The NCAA may reject her pleas, but it's getting harder and harder to ignore Sami Spenner's scores.
The UNO track and field standout, shunned from NCAA national championships, traveled to the USA Indoors this past weekend in Albuquerque, N.M., where she put up 4,498 in the pentathlon.
That was No. 2 in the field, ahead of every professional and postcollegiate athlete except Olympian Sharon Day-Monroe. It's also No. 1 among college athletes this season — by a wide margin. Georgia freshman Kendell Williams is second at 4,302.
That's right, the SEC's best can't touch a former walk-on from the Summit League.
Spenner, with only three months remaining in her college career, has used the strict NCAA rulebook as an extra source of motivation.
“I want to get better because I want to get better,” said the Columbus, Neb., native. “But at the same time, I have this deep passion inside of me that's kind of like, 'I want to shove it in your face. Look at what I'm doing.' ”
NCAA rules ban UNO athletes from national championships until 2016. The fact that Spenner is an individual athlete, not a team, doesn't matter.
UNO submitted a waiver request last year, but the NCAA denied it. The athletic department filed another waiver request last week, hoping the NCAA will allow Spenner to compete next month at the NCAA indoor championships — and again at outdoors in June.
The chances aren't good, Spenner knows it. But rather than cross her fingers and hope for the best, she's taken a more aggressive P.R. approach.
After producing 4,406 pentathlon points at Northern Iowa on Jan. 31, shattering her personal best, Spenner sat down one night and — in a moment of frustration — reached out to national outlets who might be willing to share her story. (The World-Herald profiled her last June.)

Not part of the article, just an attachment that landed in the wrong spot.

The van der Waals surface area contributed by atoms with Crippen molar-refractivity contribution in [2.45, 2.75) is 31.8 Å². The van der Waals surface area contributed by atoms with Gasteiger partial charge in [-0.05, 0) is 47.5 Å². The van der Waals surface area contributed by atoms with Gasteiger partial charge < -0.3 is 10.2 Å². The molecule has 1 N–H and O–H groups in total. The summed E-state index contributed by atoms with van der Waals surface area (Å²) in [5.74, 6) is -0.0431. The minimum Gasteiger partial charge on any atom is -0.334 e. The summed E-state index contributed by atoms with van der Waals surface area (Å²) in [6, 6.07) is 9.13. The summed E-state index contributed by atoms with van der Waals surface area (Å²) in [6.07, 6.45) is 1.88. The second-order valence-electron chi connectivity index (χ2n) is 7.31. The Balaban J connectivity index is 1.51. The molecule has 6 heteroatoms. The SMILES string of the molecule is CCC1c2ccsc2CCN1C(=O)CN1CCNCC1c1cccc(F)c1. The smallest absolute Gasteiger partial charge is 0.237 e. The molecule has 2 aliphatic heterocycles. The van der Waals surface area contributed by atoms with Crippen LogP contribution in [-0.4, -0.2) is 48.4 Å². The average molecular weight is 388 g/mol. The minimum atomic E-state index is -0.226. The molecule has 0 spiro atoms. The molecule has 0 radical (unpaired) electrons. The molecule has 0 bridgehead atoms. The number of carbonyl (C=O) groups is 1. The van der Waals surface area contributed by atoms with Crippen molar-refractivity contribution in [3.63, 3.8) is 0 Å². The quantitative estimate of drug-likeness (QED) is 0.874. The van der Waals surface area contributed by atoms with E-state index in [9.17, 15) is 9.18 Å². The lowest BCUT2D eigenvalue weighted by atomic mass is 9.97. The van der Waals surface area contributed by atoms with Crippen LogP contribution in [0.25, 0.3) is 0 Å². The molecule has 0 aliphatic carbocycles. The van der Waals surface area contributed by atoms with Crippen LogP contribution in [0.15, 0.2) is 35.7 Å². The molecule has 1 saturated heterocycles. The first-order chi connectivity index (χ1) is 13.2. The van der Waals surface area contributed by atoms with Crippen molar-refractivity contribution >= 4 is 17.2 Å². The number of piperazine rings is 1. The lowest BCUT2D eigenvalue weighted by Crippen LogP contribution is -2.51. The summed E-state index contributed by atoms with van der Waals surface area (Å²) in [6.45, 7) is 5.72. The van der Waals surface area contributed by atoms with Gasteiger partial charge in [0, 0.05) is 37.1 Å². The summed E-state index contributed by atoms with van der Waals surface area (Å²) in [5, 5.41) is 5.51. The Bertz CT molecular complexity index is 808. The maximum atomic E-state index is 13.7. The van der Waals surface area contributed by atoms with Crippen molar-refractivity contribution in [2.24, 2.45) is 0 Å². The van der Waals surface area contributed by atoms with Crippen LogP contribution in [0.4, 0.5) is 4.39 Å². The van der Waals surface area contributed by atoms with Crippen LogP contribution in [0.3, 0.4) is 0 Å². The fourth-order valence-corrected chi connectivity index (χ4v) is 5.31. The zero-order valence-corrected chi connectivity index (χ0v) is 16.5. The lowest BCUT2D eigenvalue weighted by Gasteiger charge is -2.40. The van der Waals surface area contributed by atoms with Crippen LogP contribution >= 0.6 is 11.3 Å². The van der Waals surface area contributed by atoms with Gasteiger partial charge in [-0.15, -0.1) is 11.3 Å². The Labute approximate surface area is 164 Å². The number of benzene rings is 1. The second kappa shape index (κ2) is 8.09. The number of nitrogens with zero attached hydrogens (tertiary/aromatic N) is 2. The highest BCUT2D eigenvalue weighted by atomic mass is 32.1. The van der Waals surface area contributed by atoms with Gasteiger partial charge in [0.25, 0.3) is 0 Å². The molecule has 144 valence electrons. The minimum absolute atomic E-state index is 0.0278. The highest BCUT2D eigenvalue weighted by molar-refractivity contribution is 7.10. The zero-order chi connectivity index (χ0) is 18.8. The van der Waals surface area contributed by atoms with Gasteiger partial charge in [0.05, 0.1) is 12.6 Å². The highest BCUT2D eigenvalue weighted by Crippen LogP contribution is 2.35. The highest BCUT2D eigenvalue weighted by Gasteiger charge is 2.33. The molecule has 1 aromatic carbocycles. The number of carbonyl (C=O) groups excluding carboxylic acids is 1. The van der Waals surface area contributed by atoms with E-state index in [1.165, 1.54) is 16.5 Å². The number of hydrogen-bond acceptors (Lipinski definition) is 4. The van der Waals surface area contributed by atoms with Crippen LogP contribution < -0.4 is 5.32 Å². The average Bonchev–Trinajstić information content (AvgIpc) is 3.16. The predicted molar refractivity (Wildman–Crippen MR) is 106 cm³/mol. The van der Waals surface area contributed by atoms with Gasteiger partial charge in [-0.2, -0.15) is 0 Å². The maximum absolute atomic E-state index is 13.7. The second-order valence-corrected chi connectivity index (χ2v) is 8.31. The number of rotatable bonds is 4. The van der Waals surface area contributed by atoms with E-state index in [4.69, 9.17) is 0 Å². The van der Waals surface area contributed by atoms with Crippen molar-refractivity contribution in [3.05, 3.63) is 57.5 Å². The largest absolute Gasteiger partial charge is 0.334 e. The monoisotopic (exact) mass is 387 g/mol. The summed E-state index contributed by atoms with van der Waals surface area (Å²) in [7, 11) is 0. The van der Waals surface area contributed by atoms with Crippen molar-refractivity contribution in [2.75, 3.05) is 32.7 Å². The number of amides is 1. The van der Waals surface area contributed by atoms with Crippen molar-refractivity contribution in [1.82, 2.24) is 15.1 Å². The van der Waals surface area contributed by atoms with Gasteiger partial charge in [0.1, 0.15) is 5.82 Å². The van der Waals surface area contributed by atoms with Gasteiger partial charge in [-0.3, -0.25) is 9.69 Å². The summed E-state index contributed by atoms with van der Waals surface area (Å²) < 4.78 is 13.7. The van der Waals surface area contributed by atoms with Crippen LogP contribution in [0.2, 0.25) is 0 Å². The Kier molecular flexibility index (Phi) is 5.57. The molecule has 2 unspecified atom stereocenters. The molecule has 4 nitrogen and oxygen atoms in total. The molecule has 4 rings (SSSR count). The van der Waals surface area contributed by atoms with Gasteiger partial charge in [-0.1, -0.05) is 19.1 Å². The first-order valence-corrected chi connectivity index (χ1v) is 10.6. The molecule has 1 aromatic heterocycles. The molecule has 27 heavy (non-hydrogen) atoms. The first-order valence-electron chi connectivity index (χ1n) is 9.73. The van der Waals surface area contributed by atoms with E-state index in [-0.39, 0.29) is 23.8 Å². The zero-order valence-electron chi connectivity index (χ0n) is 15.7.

She wrote a blog post for Track and Field News and LetsRun.com, explaining how she walked away from a Wayne State volleyball scholarship and walked on to the UNO track program with only one year of track experience — Spenner had never competed in the heptathlon or pentathlon.
She detailed how UNO moved to Division I after she arrived, rendering her ineligible for NCAA competition; how she got better and better and better, to the point that she would've qualified for Division I nationals last year as a junior; how the NCAA refused to grant her a waiver because UNO knew the reclassification rules before jumping to Division I; how she declined to transfer to another D-I school because she didn't want to leave her exercise science program.
All of it.
Spenner's column drew attention from national bloggers, radio hosts and, most notably, Newsweek, which profiled her two weeks ago. In that story, NCAA spokesman Chris Radford reiterated the argument for blocking Spenner:
“People ask me all the time how our rule book got so thick,” Radford said. “It's the ifs and buts. If the NCAA were to grant this waiver request, it would only take a few minutes for a school to phone us and ask, 'Why can't our guy compete in the postseason, too?' ”
The NCAA occasionally has reversed decisions following a public outcry. A cross country runner at BYU, for instance, was deemed ineligible after competing in a recreational “fun run.” The story went viral and the NCAA changed its mind. Spenner is willing to do anything to put heat on the NCAA.
She hopes her story will land on the right desk and somebody in power will feel motivated to act.
“It's a last-ditch effort on my part,” she said. “I'm like, you know, I'm sick and tired of sitting around and watching people do well at the national meet and I have to sit around at home.”
Her NCAA battles have the potential to consume her time. They haven't.
Following a rigorous meet at Iowa State, Spenner went to Albuquerque. She was just hoping to hit 4,400 again. But in the fourth event of the pentathlon, she soared 20 feet, 9 ¾ inches in the long jump, beating Day-Monroe and everyone else.
Immediately she knew she had a chance to do something special.
“After that long jump, I was ready to run the 800,” Spenner said of the final event. “I'm normally nervous as crap for it, but I was ready that one.”
Her 800 time of 2:12.87, also a personal record, gave her 4,498 points.
“I had people I didn't even know come up to me and tell me I did a great job,” Spenner said. “Some of them even knew my background and my story. That was pretty cool.”
She still wants to compete against the SEC and Big 12. She still wants to be UNO's first Division I national champion. But Spenner also knows that bigger accomplishments are possible now, including the Olympics. Her score in Albuquerque is the eighth-best mark in the world in 2014. And the seven women ahead of her are older.
Truth is, before long, Spenner will be too good for the NCAA.